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Emergency - Get Out to the Country CD (album) cover




Jazz Rock/Fusion

3.16 | 17 ratings

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Rock Progressivo Italiano Team
3 stars Comprised of German and Czech musicians, Emergency were a brass-dominated jazz-rock band who released two strong albums in the early Seventies before initially imploding. A reworked version of the group (their third by that point) incorporated members of Twenty Sixty-Six and Then, heavy Krautrockers Orange Peel and even King Crimson shortly after, with the results of the new union being the 1973 release, `Get Out to the Country', issued on the legendary German label Brain.

Compared to the earlier LP's, `Country...' is initially underwhelming on the first few listens. Mostly gone were the long jams and honking power of the previous works, replaced by a polished and reigned-in sound, with a new vocalist, Peter Bischoff, that reminded of white soul singer Chris Farlowe of Atomic Rooster and Colosseum fame. The priority of the group had now mostly shifted to classy pop/rock tunes, often with blues, country and even gospel touches, but still given tasteful instrumental backings, and somewhat similar in parts to the more overtly commercial moments of Blood, Sweat & Tears and Chicago's early years, with fleeting moments of If as well.

`Country...' definitely gets the LP off to a superb start. Opener `I Know What's Wrong' and its frantic momentum holds plenty to interest prog fans, and the skittering drumming, swirling synths and slivers of icy Mellotron help it call to mind Scottish rockers Beggars Opera. `Jeremiah' slinks with a bluesy saunter, but the chorus is a boisterous country-flecked spiritual proclamation, `Take My Hand' is a gentle gospel flavoured soft-rocker that picks up in tempo with some wilder sax soloing in the middle, and `Confessions' is a chilled boogie.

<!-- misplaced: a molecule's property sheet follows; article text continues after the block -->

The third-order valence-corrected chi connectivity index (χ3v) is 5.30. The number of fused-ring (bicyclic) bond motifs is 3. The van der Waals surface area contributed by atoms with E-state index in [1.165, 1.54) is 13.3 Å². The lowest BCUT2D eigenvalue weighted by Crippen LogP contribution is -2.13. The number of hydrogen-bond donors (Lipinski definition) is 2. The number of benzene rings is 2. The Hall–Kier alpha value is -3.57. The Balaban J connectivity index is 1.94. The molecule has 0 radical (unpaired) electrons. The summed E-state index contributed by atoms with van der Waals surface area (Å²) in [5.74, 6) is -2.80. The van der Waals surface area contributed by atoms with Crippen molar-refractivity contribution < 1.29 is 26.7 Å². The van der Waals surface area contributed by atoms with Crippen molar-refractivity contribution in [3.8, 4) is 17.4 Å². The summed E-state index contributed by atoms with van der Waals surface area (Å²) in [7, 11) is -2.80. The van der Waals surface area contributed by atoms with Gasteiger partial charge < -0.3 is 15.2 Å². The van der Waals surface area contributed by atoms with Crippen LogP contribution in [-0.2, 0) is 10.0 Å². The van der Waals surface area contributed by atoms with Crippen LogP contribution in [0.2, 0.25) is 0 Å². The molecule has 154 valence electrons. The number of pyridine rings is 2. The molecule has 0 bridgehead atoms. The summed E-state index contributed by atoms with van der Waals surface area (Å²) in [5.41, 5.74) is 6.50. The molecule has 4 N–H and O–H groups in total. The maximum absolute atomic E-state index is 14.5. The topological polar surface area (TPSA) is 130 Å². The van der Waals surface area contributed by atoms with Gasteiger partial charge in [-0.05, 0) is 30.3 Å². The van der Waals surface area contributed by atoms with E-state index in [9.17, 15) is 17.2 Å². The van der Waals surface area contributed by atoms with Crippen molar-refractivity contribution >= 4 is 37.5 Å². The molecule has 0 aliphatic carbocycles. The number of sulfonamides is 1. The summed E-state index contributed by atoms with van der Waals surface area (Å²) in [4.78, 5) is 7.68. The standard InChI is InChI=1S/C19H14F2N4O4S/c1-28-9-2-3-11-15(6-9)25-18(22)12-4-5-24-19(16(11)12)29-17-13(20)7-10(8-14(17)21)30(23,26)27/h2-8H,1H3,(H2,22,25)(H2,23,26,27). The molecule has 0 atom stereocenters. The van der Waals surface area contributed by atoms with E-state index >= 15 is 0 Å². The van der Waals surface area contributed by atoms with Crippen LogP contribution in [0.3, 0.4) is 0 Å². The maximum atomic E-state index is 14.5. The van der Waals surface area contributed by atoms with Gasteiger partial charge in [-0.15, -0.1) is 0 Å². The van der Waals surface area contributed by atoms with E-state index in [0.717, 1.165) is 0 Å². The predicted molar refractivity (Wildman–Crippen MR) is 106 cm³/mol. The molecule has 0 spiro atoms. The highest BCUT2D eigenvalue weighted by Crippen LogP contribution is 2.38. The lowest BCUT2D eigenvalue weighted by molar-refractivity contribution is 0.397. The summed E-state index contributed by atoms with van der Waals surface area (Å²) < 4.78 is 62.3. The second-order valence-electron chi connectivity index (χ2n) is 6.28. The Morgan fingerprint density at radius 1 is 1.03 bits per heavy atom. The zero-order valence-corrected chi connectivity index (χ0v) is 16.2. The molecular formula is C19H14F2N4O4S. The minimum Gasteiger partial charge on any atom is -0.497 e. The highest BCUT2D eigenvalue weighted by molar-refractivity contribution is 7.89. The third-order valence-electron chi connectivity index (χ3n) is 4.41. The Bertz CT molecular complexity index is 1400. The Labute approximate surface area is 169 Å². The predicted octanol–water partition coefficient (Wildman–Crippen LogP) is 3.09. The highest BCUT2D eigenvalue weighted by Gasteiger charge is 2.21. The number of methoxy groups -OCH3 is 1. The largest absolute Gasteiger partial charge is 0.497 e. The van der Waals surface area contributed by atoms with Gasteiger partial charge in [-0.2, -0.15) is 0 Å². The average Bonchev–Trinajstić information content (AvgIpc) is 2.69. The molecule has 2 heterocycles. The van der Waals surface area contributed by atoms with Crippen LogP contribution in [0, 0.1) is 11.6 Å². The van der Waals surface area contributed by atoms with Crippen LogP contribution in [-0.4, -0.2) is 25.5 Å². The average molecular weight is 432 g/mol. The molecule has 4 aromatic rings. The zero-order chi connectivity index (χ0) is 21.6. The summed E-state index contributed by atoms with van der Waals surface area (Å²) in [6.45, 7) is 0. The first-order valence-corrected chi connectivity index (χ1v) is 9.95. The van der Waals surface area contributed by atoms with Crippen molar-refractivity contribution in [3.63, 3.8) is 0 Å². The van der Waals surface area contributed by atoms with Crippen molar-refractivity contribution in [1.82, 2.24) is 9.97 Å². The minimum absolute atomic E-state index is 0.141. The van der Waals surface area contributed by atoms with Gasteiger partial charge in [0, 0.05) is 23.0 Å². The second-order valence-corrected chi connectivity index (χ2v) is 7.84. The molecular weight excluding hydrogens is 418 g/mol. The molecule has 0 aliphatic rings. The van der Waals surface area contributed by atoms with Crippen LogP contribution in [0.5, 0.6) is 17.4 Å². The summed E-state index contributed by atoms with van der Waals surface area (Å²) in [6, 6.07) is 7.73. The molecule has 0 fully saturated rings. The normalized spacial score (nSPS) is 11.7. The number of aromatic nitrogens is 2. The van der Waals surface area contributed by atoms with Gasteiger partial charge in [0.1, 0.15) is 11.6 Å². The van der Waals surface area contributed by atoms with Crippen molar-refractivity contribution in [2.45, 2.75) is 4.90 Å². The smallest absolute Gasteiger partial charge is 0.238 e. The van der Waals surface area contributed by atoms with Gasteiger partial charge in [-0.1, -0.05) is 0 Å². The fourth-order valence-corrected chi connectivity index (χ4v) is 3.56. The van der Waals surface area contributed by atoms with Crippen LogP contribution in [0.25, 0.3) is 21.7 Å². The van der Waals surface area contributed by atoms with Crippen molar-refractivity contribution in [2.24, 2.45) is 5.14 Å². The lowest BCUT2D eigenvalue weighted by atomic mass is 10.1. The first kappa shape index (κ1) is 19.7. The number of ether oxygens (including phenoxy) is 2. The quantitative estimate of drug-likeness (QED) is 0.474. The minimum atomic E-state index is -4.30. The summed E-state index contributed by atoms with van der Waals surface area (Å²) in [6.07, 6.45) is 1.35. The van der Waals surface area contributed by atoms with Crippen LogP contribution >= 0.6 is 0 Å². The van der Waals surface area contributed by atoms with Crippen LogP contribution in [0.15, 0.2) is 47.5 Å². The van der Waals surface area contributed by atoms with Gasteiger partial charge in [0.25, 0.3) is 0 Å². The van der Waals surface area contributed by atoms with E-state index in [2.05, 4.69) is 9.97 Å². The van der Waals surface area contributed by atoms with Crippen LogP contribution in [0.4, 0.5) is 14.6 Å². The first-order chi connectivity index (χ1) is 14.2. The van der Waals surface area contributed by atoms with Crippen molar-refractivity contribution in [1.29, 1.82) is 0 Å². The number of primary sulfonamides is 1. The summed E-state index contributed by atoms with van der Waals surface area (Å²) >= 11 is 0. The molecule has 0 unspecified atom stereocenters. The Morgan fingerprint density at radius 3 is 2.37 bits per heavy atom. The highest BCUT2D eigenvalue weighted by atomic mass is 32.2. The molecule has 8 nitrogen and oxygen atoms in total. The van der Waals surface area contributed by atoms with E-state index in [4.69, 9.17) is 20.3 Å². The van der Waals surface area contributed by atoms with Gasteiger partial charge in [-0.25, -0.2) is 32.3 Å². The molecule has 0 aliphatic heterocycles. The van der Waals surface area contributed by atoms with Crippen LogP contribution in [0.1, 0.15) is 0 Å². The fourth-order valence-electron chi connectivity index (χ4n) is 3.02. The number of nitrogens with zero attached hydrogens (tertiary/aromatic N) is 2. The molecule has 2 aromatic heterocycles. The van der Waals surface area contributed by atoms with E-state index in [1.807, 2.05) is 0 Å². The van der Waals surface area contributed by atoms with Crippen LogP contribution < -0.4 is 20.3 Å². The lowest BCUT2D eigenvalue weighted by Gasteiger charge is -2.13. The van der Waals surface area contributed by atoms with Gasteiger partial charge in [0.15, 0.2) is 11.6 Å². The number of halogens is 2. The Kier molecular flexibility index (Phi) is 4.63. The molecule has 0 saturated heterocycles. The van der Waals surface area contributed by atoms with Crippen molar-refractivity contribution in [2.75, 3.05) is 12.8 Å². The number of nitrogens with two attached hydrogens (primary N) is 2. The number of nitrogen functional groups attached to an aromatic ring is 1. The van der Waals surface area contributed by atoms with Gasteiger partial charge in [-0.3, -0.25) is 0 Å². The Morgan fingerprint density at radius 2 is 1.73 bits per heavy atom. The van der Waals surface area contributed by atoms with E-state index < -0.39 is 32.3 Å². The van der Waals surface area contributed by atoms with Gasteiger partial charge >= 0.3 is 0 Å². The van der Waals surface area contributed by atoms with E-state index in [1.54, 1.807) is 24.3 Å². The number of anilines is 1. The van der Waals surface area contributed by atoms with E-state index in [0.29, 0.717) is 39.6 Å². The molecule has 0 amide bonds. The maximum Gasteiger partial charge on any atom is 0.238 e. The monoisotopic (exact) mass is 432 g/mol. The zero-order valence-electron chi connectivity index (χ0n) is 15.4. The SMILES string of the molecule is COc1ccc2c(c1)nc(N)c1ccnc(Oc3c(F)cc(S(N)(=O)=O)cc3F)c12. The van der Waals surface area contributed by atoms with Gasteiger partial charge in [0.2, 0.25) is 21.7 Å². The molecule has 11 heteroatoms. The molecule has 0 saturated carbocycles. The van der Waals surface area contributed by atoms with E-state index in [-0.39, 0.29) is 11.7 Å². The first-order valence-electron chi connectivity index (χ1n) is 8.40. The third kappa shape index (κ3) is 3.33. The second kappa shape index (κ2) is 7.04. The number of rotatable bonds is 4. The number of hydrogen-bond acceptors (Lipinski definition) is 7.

The flip-side's `Early In The Morning' is a reflective Mellotron-laced ballad with a hopeful chorus ("When the sun is born again, I can start a new day far from pain" is a lovely lyric), `The Flag' is a funky n' punchy jazz-rocker, and `Little Marie' is swooning romantic pop with a smooth vocal and catchy chorus. Finally, there's plenty of drama and build to the twelve minute closing title-track, being mellow and floating one moment, punchy and driving the next. It reveals good use of reprising themes, has rousing vocals, and all the musicians are highlighted by standout solo spots.

While `Country...' mostly lacks the drifting atmospheres and open spaces of the earlier albums, there's still signs of greatness that pop up throughout the fine song-writing, where even the more pedestrian moments are still full of interesting little instrumental details at all times. While it's hardly essential, and newcomers should definitely explore the previous two albums first, there's plenty of charm to be found here, and the frequently joyful music helps make `Get Out to the Country' a real grower.

Three stars.

Aussie-Byrd-Brother | 3/5 |


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